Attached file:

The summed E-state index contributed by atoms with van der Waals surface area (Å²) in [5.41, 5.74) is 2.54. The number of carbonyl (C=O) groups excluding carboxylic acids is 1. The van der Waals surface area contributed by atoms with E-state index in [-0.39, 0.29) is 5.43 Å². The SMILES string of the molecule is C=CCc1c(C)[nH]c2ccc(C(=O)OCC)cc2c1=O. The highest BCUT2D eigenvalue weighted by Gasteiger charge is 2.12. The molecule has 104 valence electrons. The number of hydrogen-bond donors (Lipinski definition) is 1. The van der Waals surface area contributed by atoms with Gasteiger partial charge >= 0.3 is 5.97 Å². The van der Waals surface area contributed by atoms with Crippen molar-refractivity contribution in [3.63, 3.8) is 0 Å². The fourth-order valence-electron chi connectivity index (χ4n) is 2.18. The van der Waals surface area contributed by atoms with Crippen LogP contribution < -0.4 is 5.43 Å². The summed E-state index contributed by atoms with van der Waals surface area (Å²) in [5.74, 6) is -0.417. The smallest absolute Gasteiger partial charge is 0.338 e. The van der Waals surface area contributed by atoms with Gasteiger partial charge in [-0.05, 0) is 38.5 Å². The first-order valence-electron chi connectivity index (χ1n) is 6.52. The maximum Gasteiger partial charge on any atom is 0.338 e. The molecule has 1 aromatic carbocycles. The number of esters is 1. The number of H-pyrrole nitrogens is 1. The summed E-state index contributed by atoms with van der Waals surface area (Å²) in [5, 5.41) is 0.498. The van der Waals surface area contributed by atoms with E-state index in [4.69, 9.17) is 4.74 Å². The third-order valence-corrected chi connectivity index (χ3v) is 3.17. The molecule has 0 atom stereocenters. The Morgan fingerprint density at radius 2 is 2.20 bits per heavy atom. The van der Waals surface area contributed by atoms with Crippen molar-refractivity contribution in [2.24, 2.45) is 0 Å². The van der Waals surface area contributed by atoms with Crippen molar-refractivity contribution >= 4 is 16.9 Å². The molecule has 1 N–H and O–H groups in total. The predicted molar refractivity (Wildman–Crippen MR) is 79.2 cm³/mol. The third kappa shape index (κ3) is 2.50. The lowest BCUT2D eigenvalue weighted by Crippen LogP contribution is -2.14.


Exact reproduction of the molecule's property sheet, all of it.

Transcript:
The summed E-state index contributed by atoms with van der Waals surface area (Å²) in [5.41, 5.74) is 2.54. The number of carbonyl (C=O) groups excluding carboxylic acids is 1. The van der Waals surface area contributed by atoms with E-state index in [-0.39, 0.29) is 5.43 Å². The SMILES string of the molecule is C=CCc1c(C)[nH]c2ccc(C(=O)OCC)cc2c1=O. The highest BCUT2D eigenvalue weighted by Gasteiger charge is 2.12. The molecule has 104 valence electrons. The number of hydrogen-bond donors (Lipinski definition) is 1. The van der Waals surface area contributed by atoms with Gasteiger partial charge >= 0.3 is 5.97 Å². The van der Waals surface area contributed by atoms with Crippen molar-refractivity contribution in [3.63, 3.8) is 0 Å². The fourth-order valence-electron chi connectivity index (χ4n) is 2.18. The van der Waals surface area contributed by atoms with Crippen LogP contribution < -0.4 is 5.43 Å². The summed E-state index contributed by atoms with van der Waals surface area (Å²) in [5.74, 6) is -0.417. The smallest absolute Gasteiger partial charge is 0.338 e. The van der Waals surface area contributed by atoms with Gasteiger partial charge in [-0.05, 0) is 38.5 Å². The first-order valence-electron chi connectivity index (χ1n) is 6.52. The maximum Gasteiger partial charge on any atom is 0.338 e. The molecule has 1 aromatic carbocycles. The number of esters is 1. The number of H-pyrrole nitrogens is 1. The summed E-state index contributed by atoms with van der Waals surface area (Å²) in [5, 5.41) is 0.498. The van der Waals surface area contributed by atoms with E-state index in [4.69, 9.17) is 4.74 Å². The third-order valence-corrected chi connectivity index (χ3v) is 3.17. The molecule has 0 atom stereocenters. The Morgan fingerprint density at radius 2 is 2.20 bits per heavy atom. The van der Waals surface area contributed by atoms with Crippen molar-refractivity contribution in [2.24, 2.45) is 0 Å². The van der Waals surface area contributed by atoms with Crippen molar-refractivity contribution >= 4 is 16.9 Å². The molecule has 1 N–H and O–H groups in total. The predicted molar refractivity (Wildman–Crippen MR) is 79.2 cm³/mol. The third kappa shape index (κ3) is 2.50. The lowest BCUT2D eigenvalue weighted by Crippen LogP contribution is -2.14.